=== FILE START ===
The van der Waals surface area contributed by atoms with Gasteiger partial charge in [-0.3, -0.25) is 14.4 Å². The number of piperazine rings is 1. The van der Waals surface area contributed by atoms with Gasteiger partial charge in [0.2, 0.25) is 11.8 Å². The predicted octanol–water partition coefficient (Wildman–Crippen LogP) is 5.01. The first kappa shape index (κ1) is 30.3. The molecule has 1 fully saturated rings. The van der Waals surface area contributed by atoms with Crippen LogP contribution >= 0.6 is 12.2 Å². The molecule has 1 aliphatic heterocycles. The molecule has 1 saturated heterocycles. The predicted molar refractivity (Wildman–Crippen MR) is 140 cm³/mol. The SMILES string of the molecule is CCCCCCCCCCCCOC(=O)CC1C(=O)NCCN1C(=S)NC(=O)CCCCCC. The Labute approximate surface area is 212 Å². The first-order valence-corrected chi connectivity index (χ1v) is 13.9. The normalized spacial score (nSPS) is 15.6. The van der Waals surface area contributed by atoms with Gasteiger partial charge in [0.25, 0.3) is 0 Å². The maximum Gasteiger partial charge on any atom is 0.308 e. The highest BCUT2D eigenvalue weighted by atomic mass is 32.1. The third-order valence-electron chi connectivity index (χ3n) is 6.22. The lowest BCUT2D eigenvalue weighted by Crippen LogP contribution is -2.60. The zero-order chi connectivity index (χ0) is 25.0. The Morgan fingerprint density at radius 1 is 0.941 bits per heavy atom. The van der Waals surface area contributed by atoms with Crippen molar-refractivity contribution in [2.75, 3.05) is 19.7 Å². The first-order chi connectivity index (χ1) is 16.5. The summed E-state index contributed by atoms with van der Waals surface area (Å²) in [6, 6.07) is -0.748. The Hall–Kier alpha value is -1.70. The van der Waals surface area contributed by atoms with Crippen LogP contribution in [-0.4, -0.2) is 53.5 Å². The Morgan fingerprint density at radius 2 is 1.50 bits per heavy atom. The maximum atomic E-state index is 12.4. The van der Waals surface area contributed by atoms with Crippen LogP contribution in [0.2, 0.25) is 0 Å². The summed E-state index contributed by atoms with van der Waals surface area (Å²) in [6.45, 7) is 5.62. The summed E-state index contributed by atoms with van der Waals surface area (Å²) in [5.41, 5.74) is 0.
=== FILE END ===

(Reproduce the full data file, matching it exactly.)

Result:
The van der Waals surface area contributed by atoms with Gasteiger partial charge in [-0.3, -0.25) is 14.4 Å². The number of piperazine rings is 1. The van der Waals surface area contributed by atoms with Gasteiger partial charge in [0.2, 0.25) is 11.8 Å². The predicted octanol–water partition coefficient (Wildman–Crippen LogP) is 5.01. The first kappa shape index (κ1) is 30.3. The molecule has 1 fully saturated rings. The van der Waals surface area contributed by atoms with Crippen LogP contribution >= 0.6 is 12.2 Å². The molecule has 1 aliphatic heterocycles. The molecule has 1 saturated heterocycles. The predicted molar refractivity (Wildman–Crippen MR) is 140 cm³/mol. The SMILES string of the molecule is CCCCCCCCCCCCOC(=O)CC1C(=O)NCCN1C(=S)NC(=O)CCCCCC. The Labute approximate surface area is 212 Å². The first-order valence-corrected chi connectivity index (χ1v) is 13.9. The normalized spacial score (nSPS) is 15.6. The van der Waals surface area contributed by atoms with Gasteiger partial charge in [0.25, 0.3) is 0 Å². The maximum Gasteiger partial charge on any atom is 0.308 e. The highest BCUT2D eigenvalue weighted by atomic mass is 32.1. The third-order valence-electron chi connectivity index (χ3n) is 6.22. The lowest BCUT2D eigenvalue weighted by Crippen LogP contribution is -2.60. The zero-order chi connectivity index (χ0) is 25.0. The Morgan fingerprint density at radius 1 is 0.941 bits per heavy atom. The van der Waals surface area contributed by atoms with Crippen molar-refractivity contribution in [2.75, 3.05) is 19.7 Å². The first-order chi connectivity index (χ1) is 16.5. The summed E-state index contributed by atoms with van der Waals surface area (Å²) in [6, 6.07) is -0.748. The Hall–Kier alpha value is -1.70. The van der Waals surface area contributed by atoms with Crippen LogP contribution in [-0.4, -0.2) is 53.5 Å². The Morgan fingerprint density at radius 2 is 1.50 bits per heavy atom. The maximum atomic E-state index is 12.4. The van der Waals surface area contributed by atoms with Crippen LogP contribution in [0.2, 0.25) is 0 Å². The summed E-state index contributed by atoms with van der Waals surface area (Å²) in [6.45, 7) is 5.62. The summed E-state index contributed by atoms with van der Waals surface area (Å²) in [5.41, 5.74) is 0.